As Seen In: Concentric Corp. Newsletter

Look who’s featured in Concentric Corporation’s May newsletter! Hint: It’s me.

Concentric is a staffing and technology company based in Omaha, NE. They asked me to write a few words on social networking and how businesses can successfully integrate social media into their marketing plans and online presence. I obliged.

Read the full article below:

Social Networking for Business

By Dawn Sailors

“In terms of value, a dynamic and relevant website is nearly incalculable. The internet has become such an integral part of our society today that it is actually detrimental to your business not to have a website. In a lot of cases, your website is your first and best tool to reach your customers, and the cool thing about the social networking of today is that it really can help your business stand out and keep your products or services on the minds of your consumers in a way that wasn’t possible even a few years ago. Integrating social media into your website can be extremely valuable for businesses, but you have to understand the do’s and don’ts for reaching customers on social platforms. Your goal should be to create a sense of friendliness and transparency that makes customers feel comfortable. While you may not want or be able to be quite as casual on your corporate website, social media can be the perfect platform for customer service and interaction, showing your customers the more personal and down to earth side of your business.

In my opinion, one of the biggest mistakes a lot of businesses make when it comes to social networking is falling into what I like to call the “look at me” trap. It’s a common mistake and easy to make.The harsh truth is that your customers don’t visit your Facebook page (or even your website) to read about how great your company is. They are primarily there to find out how your products or services can benefit them. No one wants to log onto their Facebook page to find a barrage of spamy posts from a company. They just want to interact with their friends. The companies that are most successful in the social media realm understand that and work toward a friendly interaction with their customers rather than just a business relationship.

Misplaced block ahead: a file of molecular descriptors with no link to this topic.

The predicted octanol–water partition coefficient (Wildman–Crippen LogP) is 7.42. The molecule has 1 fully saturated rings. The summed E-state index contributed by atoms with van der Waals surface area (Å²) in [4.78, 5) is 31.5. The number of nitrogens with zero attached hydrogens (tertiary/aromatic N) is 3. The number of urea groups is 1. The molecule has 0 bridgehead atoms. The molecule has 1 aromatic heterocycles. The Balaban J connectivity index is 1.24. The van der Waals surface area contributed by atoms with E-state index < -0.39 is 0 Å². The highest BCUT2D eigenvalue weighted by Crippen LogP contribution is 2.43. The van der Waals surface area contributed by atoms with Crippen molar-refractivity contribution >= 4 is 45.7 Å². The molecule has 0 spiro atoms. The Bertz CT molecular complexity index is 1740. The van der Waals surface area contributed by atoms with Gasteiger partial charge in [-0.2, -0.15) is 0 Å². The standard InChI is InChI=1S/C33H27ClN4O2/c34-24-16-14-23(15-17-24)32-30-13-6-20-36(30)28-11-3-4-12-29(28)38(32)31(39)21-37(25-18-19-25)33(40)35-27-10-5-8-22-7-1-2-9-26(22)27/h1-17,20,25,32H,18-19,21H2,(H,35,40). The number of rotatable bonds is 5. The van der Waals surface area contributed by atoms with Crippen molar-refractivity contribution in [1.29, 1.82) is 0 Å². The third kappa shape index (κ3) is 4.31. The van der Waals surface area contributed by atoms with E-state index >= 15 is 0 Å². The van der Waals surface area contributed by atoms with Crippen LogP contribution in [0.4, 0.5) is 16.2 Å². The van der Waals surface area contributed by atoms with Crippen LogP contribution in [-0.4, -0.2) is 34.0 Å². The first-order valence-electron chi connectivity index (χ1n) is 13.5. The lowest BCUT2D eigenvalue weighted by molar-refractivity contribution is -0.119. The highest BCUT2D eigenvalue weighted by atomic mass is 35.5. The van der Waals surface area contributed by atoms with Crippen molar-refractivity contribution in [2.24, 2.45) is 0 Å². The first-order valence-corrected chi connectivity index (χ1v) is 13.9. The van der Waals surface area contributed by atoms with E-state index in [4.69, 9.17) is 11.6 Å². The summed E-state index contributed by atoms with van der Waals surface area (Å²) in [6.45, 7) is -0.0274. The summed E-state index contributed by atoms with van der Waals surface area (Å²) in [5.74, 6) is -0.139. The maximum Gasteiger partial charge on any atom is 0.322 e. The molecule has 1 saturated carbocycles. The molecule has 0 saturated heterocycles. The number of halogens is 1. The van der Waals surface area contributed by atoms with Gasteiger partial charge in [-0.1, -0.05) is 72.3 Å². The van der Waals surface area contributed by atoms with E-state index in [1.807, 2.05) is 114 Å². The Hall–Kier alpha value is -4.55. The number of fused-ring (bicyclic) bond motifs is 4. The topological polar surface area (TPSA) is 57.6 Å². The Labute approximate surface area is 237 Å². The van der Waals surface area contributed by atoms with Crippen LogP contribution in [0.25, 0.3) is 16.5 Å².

It seems simple, but it’s easy to forget. I’ve seen countless Twitter pages with tweets such as: “We’re now offering iced coffee,” or “Our travel rates are cheaper than the competition.” It makes the point, but fails to relate the message to the consumer. Something like “Our new iced coffee is a great way to cool down when the weather heats up!” or “Could you use a vacation? Our low travel rates make getting away easy,” are much better ways to create content that is relevant to the customer. Throw in a few random-but-relevant facts or tips such as “Did you know that black coffee with no sugar contains no calories?” or “Our top fifteen must-see attractions in Chicago. What’s your favorite?” and now you’ve got your audience coming back not just to hear about your products, but to hear what interesting thing you’re going to say next. Nobody likes listening to that friend who loves to go on and on about themselves. Think of your fans and followers as friends, not dollar signs. Start asking questions and creating conversations, and suddenly you have an actual relationship with your customers on a personal level.

The basic idea to keep in mind is that integrating social media into your online presence can be an amazing way to relate to your customers, but you can’t approach it as a way to make a quick sale. Successful integration means connecting with your customers and forming a sense of friendship and trust, providing them with relevant information that helps them make a decision, affects their daily life, or broadens their knowledge. If that leads to a larger bottom line in the long run, than you have a successful social media campaign, but you can’t jump straight to the results without putting in the work. Keep it in perspective, and its easy to have a social media integration that really benefits your customers and your business.”

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